Why is Deepfake Technology a Rising Cyberthreat

Deepfake technology refers to the use of artificial intelligence to alter media to make one person look and/or sound like someone else. You may have seen the infamous Tom Cruise deepfake videos doing the rounds on social media. But while deepfakes can be used for entertainment, they’re also emerging as a cyber threat.

Why deepfakes are dangerous

Deepfakes can be used to create realistic but false narratives, seemingly originating from trusted sources. This can have scary consequences. These videos can be used to spread disinformation or manipulate people. For example, they can be used to influence people to vote a certain way, or for identity theft. A bad actor could create a fake pornographic photo or image and threaten to share it on social media if the target doesn’t do what they demand. Even though the victim knows it’s not real, there’s no guarantee everyone else will.

Now, apply the same idea in the corporate sphere. Companies can be targeted by bad actors who create fake videos of senior staff doing or saying something that will paint the organisation in a bad (or even criminal) light.

A more mundane example, but just as potentially damaging, is a cybercriminal pretending to be a supplier, client, or partner, to collect a financial reward. This has happened already – in 2019, one voice-only deepfake (where bad actors impersonate someone’s voice using AI) resulted in a CEO making a payment of $ 243,000.00 to someone he thought was a supplier on an instruction that seemed to come from his boss.

Protecting against deepfakes

Software is available to help guard against deepfakes. This uses an AI-based engine to drive programs that identify potentially fake media by analysing a range of factors. For example, in assessing videos, the program will examine everything from light reflections to recurrent convolutional models (spotting inconsistencies between the individual frames that make up a video).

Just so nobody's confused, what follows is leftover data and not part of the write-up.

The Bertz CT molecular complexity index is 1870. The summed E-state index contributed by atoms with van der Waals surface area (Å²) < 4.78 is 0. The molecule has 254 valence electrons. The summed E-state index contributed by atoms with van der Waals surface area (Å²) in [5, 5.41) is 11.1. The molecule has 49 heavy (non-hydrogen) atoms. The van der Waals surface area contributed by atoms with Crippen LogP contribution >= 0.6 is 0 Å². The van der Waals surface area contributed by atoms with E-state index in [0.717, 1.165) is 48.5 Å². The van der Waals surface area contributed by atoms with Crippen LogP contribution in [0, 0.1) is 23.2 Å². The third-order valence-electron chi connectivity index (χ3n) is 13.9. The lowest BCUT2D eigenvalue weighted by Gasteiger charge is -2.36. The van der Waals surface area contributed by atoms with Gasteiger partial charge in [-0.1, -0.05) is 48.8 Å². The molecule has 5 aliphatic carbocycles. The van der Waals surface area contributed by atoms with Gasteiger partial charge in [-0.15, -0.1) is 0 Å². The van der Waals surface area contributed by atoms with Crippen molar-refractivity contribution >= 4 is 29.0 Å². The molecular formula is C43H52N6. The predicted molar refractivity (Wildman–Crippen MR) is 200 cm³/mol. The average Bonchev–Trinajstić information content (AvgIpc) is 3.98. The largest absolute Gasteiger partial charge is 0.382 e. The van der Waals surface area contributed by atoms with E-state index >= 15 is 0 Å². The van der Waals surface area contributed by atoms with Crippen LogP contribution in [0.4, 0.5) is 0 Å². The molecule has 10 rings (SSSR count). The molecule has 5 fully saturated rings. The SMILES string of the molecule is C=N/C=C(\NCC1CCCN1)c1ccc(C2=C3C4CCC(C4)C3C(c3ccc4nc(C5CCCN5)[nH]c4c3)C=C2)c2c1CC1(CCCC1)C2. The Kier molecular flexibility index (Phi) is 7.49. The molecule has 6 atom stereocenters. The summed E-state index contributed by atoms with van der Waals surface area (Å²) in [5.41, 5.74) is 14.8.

However, this technology is not perfect and is generally developed in reaction to evolving deepfake technologies.

The best safeguard against deepfakes, especially within businesses, is making more people aware of the technology and the risks it poses and training them to spot warning signs (such as a request that seems a little “off”) and how to handle them.

Currently, more than 90% of breaches are due to human error, and we don’t see that changing.

Therefore, businesses must prioritize continuous cybersecurity awareness training to empower their employees with the knowledge and skills needed to defend against deepfakes and other evolving digital threats.

If you want to learn more about how our comprehensive Cyber 365 employee cybersecurity awareness training can fortify your organization, you can either download our detailed features guide or get in touch and let us help you strengthen your cybersecurity posture within your organisation.


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